About Gamification

I think we all are ready to recognize known patterns and happy to use them along different platforms or paths because we know where they lead us to. The Motivator-Object of desire list as basic motivators (power-influence, curiosity-knowledge, acceptance-be part of a group, saving-collecting things, status-social standing …) that footprint them somehow can be applied to other platforms and situations.

Some social networks experiences just turn business into games. Sometimes in a social network site, in work mode, not looking for any kind of game experience, just aiming to touch base with people on a professional level, maybe just because I was in business hours, I think I was compelled to finish up the to-do list asap. I filled out my profile as well as my basic work history until my progress bar filled to a respectable level. Then I realized some people were apparently better connected than myself. No way ! I thought, and straight away I invited everyone in my contact list. Even people I barely knew had a juicy network of their own. It was just as if someone designed a game just for business people like me to win at (#gamification).

YouTube for example creates the “Dream of Celebrity” feeling, in this particular case the number of views each video receives is the basis of competition.
Also, every time people upload a video they´re expecting to see that number shoot for the stars. But the sharing game on YouTube is also very carefully crafted so that people get rewarded for feeling that they are good at finding that new content before it has risen to fame.
Reputation, fame, progress, achievement, these are a few of the emotionally charged elements we can spot in some websites and videos that make them so compelling. Without gameplay they would just be applications for uploading video, managing professional profiles or conducting transactions. Following game patterns might be a good idea if some of the big guys are taking advantage of them somehow, don´t you think so ?
A clear communication of goals can be established through tools such as stories, achievements, and effective user interfaces. Much of what you do in everyday life can become more fun when you restructure the task into something that integrates part of the game philosophy. It seems obvious that games are transforming a wide range of applications beyond entertainment, as so, some game aspects can convert tasks and goals into fun experiences, applying the techniques of social games to many non-gaming experiences can really make them fun and rewarding. That´s why it´s so important to critically evaluate the content of games and social media experiences. Many social games have used elements of games such as imagination, emotion, clear progress and goal-setting to create compelling, fun experiences.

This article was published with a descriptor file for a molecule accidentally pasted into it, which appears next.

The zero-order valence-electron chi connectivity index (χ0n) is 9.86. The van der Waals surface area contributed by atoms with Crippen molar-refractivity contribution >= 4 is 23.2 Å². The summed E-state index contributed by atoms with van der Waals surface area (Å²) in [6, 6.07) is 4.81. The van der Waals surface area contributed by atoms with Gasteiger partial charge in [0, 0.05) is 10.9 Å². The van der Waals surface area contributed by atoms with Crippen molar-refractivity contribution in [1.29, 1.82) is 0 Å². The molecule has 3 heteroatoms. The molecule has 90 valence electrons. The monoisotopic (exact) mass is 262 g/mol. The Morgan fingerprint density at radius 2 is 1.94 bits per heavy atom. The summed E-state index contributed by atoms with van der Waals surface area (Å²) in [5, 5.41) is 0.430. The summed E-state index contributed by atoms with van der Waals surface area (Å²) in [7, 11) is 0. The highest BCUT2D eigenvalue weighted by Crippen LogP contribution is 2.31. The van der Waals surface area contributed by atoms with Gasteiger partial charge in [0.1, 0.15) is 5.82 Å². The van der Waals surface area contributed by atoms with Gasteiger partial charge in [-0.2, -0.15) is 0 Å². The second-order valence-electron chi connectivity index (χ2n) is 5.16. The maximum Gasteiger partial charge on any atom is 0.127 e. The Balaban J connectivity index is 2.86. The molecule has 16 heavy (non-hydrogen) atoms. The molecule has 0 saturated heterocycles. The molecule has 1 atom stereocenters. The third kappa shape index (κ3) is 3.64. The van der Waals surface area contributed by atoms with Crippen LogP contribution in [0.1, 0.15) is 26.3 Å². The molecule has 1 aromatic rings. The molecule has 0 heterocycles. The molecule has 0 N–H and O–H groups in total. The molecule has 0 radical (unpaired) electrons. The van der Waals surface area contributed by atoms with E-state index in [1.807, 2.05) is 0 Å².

Some social aspects may enable you to involve other people to help you achieve your goals providing a means of cooperating as a team. For example, to be invited to participate and “level up” on various forms or clear pathways for understanding what to do next and for feedback mechanisms for communicating how close you are to the next phase.
You can also take advantage of the elements of customization or creativity that enable people to individualize their experiences.
Gamification, online patterns for several platforms

Recognition. One of the reasons why games work so well is that they involve you in a learning process. And learning is extremely fun when it happens naturally through a process of exploration and discovery. As many people experienced in school, it is far less fun when it´s about being taught as opposed to learning.

Most people hate help systems, tutorials as introductions that slow you down, you just want the software to be so obvious that help isn´t necessary. It just isn´t necessary always to reveal all the details of how something works in advance. You can work through a continuing process of action and reaction, learning when you observe how your actions modify the environment. When you interact with a game, you ask yourself questions such as: I wonder what happens if I move my pawn to this position ? What happens if …? What is behind …? How will this react …?
Consider how game mechanics are applied to some of the real life problems, advancing through successive levels or interacting with a 2D graphical interface can be clear examples of a better online user experience. Show progress as percent, show visual progress with cartoons or images, show a particular and concrete progress with numbers (x of total steps), think of games when on a creative brainstorm and how any of these features can help your online presence improve and stand out.

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